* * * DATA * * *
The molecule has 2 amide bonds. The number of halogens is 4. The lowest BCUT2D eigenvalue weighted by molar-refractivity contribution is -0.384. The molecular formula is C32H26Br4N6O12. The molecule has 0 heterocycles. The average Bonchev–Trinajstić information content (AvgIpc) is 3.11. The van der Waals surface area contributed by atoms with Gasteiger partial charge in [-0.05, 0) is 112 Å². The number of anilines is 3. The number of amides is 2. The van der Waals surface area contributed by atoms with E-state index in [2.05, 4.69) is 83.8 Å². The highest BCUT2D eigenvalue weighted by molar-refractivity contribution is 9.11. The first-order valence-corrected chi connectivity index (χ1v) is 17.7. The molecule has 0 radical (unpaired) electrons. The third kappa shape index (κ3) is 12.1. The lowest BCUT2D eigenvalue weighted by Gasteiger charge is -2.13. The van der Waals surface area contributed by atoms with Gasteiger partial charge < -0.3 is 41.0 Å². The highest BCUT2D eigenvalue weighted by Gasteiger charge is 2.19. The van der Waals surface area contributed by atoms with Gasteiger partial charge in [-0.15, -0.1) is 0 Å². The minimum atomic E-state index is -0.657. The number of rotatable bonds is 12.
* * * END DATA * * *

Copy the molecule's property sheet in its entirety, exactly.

The molecule has 2 amide bonds. The number of halogens is 4. The lowest BCUT2D eigenvalue weighted by molar-refractivity contribution is -0.384. The molecular formula is C32H26Br4N6O12. The molecule has 0 heterocycles. The average Bonchev–Trinajstić information content (AvgIpc) is 3.11. The van der Waals surface area contributed by atoms with Gasteiger partial charge in [-0.05, 0) is 112 Å². The number of anilines is 3. The number of amides is 2. The van der Waals surface area contributed by atoms with E-state index in [2.05, 4.69) is 83.8 Å². The highest BCUT2D eigenvalue weighted by molar-refractivity contribution is 9.11. The first-order valence-corrected chi connectivity index (χ1v) is 17.7. The molecule has 0 radical (unpaired) electrons. The third kappa shape index (κ3) is 12.1. The lowest BCUT2D eigenvalue weighted by Gasteiger charge is -2.13. The van der Waals surface area contributed by atoms with Gasteiger partial charge < -0.3 is 41.0 Å². The highest BCUT2D eigenvalue weighted by Gasteiger charge is 2.19. The van der Waals surface area contributed by atoms with Gasteiger partial charge in [-0.15, -0.1) is 0 Å². The minimum atomic E-state index is -0.657. The number of rotatable bonds is 12.